Writers share their work. 
Perfectionists hoard it. 

Yes, the former can be a scary, daunting thing to do. But it's the only way an amateur writer can build a brand, grow an audience, and begin earning money.

The latter feels safe and comfortable. But it's a dead end ... 

Most writers who hesitate to share their work fear judgment and rejection. If you don't show anyone, you can't get feedback. If you don't get feedback, you can't get hurt.  

Fear, over-editing, and the power of process. 

Fearful writers over-edit, tinkering with the words for way longer than they should. Sometimes indefinitely. 

The remedy? Process. 

An editorial process — a series of steps, executed methodically and consistently — will pave a path to publication.

"A poem is never finished; it is only abandoned."

Ambroise-Paul-Toussaint-Jules Valéry, a very good French author, said that. 

He meant you can always edit more. You can play with the words until you die.

The trick is knowing when to ship.

Here's a 10-step process you can use to write, edit, and publish on a consistent basis, fearlessly:

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STEP 1: Research. 

Writing starts off the page.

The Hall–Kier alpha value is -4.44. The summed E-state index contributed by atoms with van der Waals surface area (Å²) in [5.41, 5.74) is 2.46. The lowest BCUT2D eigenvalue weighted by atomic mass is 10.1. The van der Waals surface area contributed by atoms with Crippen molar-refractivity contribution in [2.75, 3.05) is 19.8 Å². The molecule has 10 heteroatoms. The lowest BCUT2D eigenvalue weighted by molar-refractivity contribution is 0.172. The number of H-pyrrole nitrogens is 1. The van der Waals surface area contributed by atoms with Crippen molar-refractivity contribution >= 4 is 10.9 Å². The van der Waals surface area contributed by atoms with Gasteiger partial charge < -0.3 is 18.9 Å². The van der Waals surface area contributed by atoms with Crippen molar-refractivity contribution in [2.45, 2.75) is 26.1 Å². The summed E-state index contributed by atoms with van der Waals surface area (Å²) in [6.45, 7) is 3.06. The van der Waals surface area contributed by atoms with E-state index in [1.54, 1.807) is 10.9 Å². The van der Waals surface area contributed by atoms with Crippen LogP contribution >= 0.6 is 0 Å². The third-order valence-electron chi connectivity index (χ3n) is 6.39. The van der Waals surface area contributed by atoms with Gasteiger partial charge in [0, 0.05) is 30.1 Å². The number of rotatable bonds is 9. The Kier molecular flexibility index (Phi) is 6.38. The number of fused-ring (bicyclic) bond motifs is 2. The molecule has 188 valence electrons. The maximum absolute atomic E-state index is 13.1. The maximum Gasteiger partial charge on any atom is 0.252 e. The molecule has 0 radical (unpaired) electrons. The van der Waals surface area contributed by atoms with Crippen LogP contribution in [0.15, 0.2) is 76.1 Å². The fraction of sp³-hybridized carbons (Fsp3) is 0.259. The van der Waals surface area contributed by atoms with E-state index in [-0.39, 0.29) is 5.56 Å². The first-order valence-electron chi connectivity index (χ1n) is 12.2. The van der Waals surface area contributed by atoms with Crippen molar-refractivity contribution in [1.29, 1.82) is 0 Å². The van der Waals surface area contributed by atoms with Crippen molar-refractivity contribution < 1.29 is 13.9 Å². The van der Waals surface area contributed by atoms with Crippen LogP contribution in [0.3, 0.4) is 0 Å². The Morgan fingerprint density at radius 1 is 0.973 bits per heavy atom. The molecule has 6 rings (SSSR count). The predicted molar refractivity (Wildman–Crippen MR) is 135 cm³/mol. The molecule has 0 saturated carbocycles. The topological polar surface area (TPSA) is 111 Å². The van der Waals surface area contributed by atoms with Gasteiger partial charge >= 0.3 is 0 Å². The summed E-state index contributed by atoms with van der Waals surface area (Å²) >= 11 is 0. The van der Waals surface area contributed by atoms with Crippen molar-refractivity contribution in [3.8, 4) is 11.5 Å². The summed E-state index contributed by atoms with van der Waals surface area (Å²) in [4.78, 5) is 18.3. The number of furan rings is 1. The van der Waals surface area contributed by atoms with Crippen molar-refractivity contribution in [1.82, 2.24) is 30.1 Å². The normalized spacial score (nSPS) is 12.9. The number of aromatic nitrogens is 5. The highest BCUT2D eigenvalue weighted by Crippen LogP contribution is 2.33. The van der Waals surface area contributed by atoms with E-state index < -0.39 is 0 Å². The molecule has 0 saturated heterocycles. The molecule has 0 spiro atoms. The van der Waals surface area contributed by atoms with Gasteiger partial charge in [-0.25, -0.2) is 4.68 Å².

If you're writing an article, collect as much information as possible, organize it, then craft your outline. 

STEP 2: Rest. 

Then walk away. Go for a run or make dinner or nap. Your brain will use this time to incubate, to process all the new information it just came into. 

STEP 3: Write your first draft.

And don't get up until it's finished. Yes. Commit to getting the words down in one block of time. Try not to re-read or edit-as-you-go. Focus all that spared energy on filling in your outline.

STEP 4: Rest.

Then walk away again. You're done for now. Try occupying your mind with other thoughts. Remember, you're not wasting time. You're incubating: your brain is still working in the background. 

STEP 5: Edit for macro-clarity. 

Is each paragraph clear and cohesive? Each section? What about the entire piece from start to finish?

STEP 6: Edit for micro-clarity. 

Is each individual sentence clear? 

STEP 7: Edit for brevity and simplicity. 

Pare down your adverbs, avoid the passive voice, and omit fancy words and jargon. Instead, use bold, active verbs and simple words that anyone can understand. 

That is, write like Hemingway or Vonnegut or Bukowski

STEP 8: Rest.

Then walk away a third time. Let the draft sit for a while — and don't think about it at all.

STEP 9: Review.

Then come back for one final, thorough read.

If the article 1) is easy to consume and 2) makes sense and 3) you like it, then it's time. 

STEP 10: Publish. 

And feel good about it. Feel good that you went through the steps, the process. That you did your due diligence and checked all the boxes.

Next time, you'll be a bit better at each box, more familiarized and comfortable and efficient. And the time after that you'll be even better. But for now, this draft is what you have — and that's OK. It's a culmination of your experience and preparation.

Trust the process. It'll keep you focused while enabling growth.

Press the button.


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